Real estate in major U.S. cities is often in short supply and very expensive, and large event spaces and the personnel required for them (security, check in, etc.) can be out of financial reach for most nonprofits. In making our meeting rooms and large common spaces available to nonprofits free of charge, we enabled hundreds of hours of meetings, networking, and training for our grantee nonprofits and more. Beyond the space, we go the extra mile to ensure nonprofits can focus on the event at hand: our security and events teams bring their extensive experience working with external groups to make check in and setup smooth sailing, and at many of these events, our events teams order catered food (from local businesses, of course!) for attendees.
Leveraging job skills and professional development curriculum from our employee base was a low lift, high impact contribution we made to nonprofits. In our New York office, we connected Hot Bread Kitchen trainees with Yelp employees to practice interview skills during Yelp’s lunch hour. These trainees were preparing to interview to work as prep cooks, bakers, and pastry cooks, but a majority of them had never worked or held a job in the U.S. and were nervous ahead of their first job interviews. A lot of us take for granted the range of skills required to interview for a job much less land one. Thirty-five Yelp employees volunteered their lunch hour (and many more applied) to conduct over 90 mock interviews and debriefs with 30 Hot Bread Kitchen trainees, offering trainees a valuable opportunity to practice, and in the process, furthering our grantee’s mission to create economic opportunity for their trainees.
Yelp Employees accepting the “Leader in Literacy” award from the Chicago Literacy Alliance at the Literacenter in May 2019.
A key part of the Yelp Foundation’s mission is to promote a culture of philanthropy among Yelp employees. We did this by dedicating the month of October to philanthropy, creating an internal campaign in every U.S. office bolstered by events and talks. We brought opportunities to volunteer with dozens of local nonprofits directly to employees through fairs in Yelp’s San Francisco, New York, and Phoenix offices. On top of more regular volunteering opportunities, we focused in particular on encouraging employees to join nonprofit boards of directors and associate boards. Many nonprofits are desperately in need of board members ranging in age, professional experience, and background, and our employees with their perspective and experience are already strong candidates. We’ve created the impetus in the last year for employees to apply and successfully join the boards and associate boards of several local nonprofits, including several grantees (Chicago Literacy Alliance and Local First Arizona, to name a couple), and we hope to see this number increase in the year to come.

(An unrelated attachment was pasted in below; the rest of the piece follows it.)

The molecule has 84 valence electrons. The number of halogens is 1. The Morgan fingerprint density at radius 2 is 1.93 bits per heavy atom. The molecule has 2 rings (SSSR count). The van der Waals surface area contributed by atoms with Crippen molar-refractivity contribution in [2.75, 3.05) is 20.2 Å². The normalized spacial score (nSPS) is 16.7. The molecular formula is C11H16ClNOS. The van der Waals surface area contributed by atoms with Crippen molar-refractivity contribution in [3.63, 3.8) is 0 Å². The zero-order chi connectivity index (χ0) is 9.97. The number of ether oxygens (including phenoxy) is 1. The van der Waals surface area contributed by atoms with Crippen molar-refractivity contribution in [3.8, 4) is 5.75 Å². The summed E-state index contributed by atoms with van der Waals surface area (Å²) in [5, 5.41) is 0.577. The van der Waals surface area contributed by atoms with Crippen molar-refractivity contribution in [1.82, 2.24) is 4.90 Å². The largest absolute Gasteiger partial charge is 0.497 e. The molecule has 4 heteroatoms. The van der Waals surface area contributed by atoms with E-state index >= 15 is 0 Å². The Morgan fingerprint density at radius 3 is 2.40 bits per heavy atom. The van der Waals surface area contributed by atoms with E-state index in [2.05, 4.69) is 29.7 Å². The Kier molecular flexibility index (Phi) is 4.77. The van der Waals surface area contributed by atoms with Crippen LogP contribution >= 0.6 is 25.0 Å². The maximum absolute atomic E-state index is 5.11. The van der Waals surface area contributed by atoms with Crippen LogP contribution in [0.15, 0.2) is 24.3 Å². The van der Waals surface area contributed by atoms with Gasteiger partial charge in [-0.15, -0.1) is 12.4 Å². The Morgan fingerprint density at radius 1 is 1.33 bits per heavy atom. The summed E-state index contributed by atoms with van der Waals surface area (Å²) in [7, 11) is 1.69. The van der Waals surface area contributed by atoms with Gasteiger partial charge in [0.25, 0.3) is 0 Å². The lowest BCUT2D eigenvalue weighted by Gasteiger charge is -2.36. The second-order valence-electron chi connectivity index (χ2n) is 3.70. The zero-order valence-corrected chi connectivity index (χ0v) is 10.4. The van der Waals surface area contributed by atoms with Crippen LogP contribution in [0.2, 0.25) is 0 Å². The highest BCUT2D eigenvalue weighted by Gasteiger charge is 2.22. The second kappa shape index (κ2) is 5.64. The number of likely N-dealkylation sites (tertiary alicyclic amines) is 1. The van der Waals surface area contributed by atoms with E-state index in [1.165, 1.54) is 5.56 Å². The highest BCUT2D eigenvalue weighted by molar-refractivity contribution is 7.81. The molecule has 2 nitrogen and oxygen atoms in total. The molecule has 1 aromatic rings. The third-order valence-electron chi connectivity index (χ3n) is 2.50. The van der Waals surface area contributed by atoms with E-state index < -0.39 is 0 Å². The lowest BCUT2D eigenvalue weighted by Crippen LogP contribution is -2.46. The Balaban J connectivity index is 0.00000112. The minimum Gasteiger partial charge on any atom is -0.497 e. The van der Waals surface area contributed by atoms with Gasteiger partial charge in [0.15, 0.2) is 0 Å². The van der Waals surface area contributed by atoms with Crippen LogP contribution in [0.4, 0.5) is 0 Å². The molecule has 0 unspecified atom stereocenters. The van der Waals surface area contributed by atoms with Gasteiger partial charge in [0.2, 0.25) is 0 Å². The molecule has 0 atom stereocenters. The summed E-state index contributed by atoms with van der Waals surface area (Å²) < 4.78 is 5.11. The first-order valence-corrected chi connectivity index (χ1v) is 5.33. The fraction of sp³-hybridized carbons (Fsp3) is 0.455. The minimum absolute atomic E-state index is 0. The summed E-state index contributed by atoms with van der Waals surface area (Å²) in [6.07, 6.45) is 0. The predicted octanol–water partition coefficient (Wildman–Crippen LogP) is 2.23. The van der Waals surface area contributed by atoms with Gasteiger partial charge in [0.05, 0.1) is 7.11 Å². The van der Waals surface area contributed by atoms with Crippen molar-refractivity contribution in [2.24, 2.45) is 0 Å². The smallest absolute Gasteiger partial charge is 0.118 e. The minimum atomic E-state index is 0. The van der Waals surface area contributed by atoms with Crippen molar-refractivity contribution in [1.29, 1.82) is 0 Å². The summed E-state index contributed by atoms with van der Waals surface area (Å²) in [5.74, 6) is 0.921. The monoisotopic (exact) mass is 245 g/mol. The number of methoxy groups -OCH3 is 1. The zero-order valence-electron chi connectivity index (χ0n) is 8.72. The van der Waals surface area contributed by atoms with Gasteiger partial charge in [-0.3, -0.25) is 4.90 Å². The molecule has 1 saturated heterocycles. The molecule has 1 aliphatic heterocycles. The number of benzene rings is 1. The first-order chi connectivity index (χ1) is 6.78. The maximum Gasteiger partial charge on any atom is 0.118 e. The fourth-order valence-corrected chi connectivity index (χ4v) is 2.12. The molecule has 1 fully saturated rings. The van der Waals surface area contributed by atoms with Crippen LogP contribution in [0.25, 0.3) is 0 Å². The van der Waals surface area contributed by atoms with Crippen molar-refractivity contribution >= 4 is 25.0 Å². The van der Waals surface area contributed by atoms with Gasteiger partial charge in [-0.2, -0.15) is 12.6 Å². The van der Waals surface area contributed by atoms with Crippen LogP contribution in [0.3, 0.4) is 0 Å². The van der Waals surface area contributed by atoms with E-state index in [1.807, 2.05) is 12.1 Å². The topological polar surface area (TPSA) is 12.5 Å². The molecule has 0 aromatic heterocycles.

Another way we fostered philanthropy among employees while raising awareness for our grantees was creating opportunities for employees to learn more and engage with our grantees’ work. In San Francisco, we celebrated the launch of grantee La Cocina’s new cookbook by hosting a lunch panel with a few of their entrepreneurs and recipe contributors, complemented by catering from a La Cocina incubated business, TACOTHAI. In New York, we set up a Hot Bread Kitchen pop-up market to showcase goods from their entrepreneurs, offering a smorgasbord of innovative items ranging from drag-inspired hot sauce to kombucha popsicles.
Finally, Yelp’s Chicago office this year exemplified a culture of philanthropy among employees: we were astounded by their employee-organized Race for the Causes campaign, which started as the infectious energy of a few employees and became an office-wide movement. Employees set a bold goal to raise $5,000 in donations for three local nonprofits, and over the course of a couple months, engaged the entire office and hosted several large scale fundraising events. By the end of October, they had raised $12,500, over double their original goal, and proudly donated the proceeds to SocialWORKS, The Center on Halsted, and The Autism Project.
We are amazed by the work of our grantees and so many other organizations, and we feel grateful to be a part of furthering their missions and impact. While we may write a check to our grantees once a year, we are finding ways to promote their work and connect them with resources on a continual basis. Beyond the Foundation’s work, Yelp’s employees showed this year that they have so much to contribute to their communities, and we believe they’re just getting started. We are constantly looking for ways to give more and give creatively, and we are looking forward to giving, hosting, and connecting more with local grantees and nonprofits in the coming year.